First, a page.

OK, you talk about the top spring: lower left of the back of the machine, is this the top spring going to the top payout slide, because if it is, this is maybe the only reason you have never had a jackpot. If the top slide has no spring it cannot retract, if it can't retract it cannot allow the jackpot to be tripped. Photos would help on that you asking about in front, can you send some? Yes on tightening the escalator chain, but be careful with that, don't get it tight, it needs to have just little slop to work cleanly. On the left chain sprocket looking at it from the back, under that chain sprocket "MOUNT", there are two screws holding that sprocket wheel and mount in place, loosen those a tad, and you can move the sprocket to the left tightening up the chain if the chain is not wore out and stretched too far. We have a super manual on these Jennings chiefs which can be extremely helpful but it has not been listed on our website manuals, if interested in that manual, drop me a note and I will tell you about it. Send any photo's to:

Thank You

Rodger Knutson

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Rodger Knutson


I am an expert on old coin operated machines, slot machines, trade stimulator's, jukeboxes, old arcade machines, etc. I have been identifying these for people who respond to my web site listed below, for a few years now. In almost all cases I am able to tell them about their old coin operated machines, the year, the value, and other general information about their machines. I do not know much about soda vending machines, coin banks, or scales, but I will try to help you with these if I can. Please email photo's to: My web site is at:


I bought my first slot machine, a .50 Cent Mills Black Cherry in 1969 and have been hooked from that time, I still have that Slot machine! Before that I found a open barrel full of old scraped jukebox wall boxes behind a restaurant, I wanted them all but never took a one of them. Anything that took a coin drove me nuts!

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Many, the Coinslot magazine, always juken, Coin Slot Journal, Slot Box Collector, and others that I don’t remember at this time.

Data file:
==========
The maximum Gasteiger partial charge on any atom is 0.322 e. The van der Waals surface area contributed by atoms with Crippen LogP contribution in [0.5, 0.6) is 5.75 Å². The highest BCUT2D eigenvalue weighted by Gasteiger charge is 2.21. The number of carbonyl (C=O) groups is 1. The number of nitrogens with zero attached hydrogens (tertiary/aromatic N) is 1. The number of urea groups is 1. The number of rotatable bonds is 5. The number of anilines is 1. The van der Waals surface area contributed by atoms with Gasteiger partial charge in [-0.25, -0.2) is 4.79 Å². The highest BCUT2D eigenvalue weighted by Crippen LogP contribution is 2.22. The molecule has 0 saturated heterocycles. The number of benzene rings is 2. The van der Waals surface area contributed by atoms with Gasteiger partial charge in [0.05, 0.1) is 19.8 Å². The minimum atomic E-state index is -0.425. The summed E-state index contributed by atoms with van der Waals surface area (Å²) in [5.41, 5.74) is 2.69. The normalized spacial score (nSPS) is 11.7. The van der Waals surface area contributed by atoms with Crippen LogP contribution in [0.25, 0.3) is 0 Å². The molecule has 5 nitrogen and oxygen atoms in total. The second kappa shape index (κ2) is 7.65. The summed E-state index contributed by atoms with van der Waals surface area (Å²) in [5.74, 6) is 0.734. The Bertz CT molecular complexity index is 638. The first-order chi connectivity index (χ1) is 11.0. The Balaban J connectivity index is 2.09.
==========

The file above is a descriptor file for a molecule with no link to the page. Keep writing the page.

Graduated from Ballard High School in 1969, went to Edison Technical Collage for a couple of years taking welding and metal fabrication, tig, mig, heliarc, also arc and gas welding and fabrication. Then Apprenticed under a slot machine technician who worked in the slot machine industry Reno Nevada, and set up bar poker progressive machines in the casino's, and repaired machine and did the repairs on slot machine circuit boards there. He also was involved in the 2 hand dealer's market and bought and sold machines at the casinos auctions for the secondary market, which includes selling used machine overseas. I learned a ton from this man; he always had the correct answers and took the time to teach me the business. My interest and knowledge in other and older coin operated machine is for the most part, self-taught. It's been my passion from back in 1968 and before, my thirst for knowledge about these machines has kept me more interested over the years, and keeps me searching for more information even today. I have meet and talked to book authors on these machines, attended hundreds of coin operated shows and auctions, and I stay with that to this very day.

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Take a look at my allexperts rating, and my guest book, links to these are at Also you can check my 100 percent rating on ebay, as I have been there with ebay from their day one, I am user coinslots at ebay. My other awards come from the very people that I deal with, I always make them happy, no matter what it takes, but they always are happy anyway as the countless thank you letters testify to me, so I know I am doing right, and the best I can. I have found so many hard to find parts for people, I hunt them down and don't stop until I find what is needed to get that customers machine running again and back to life, that is my main goal.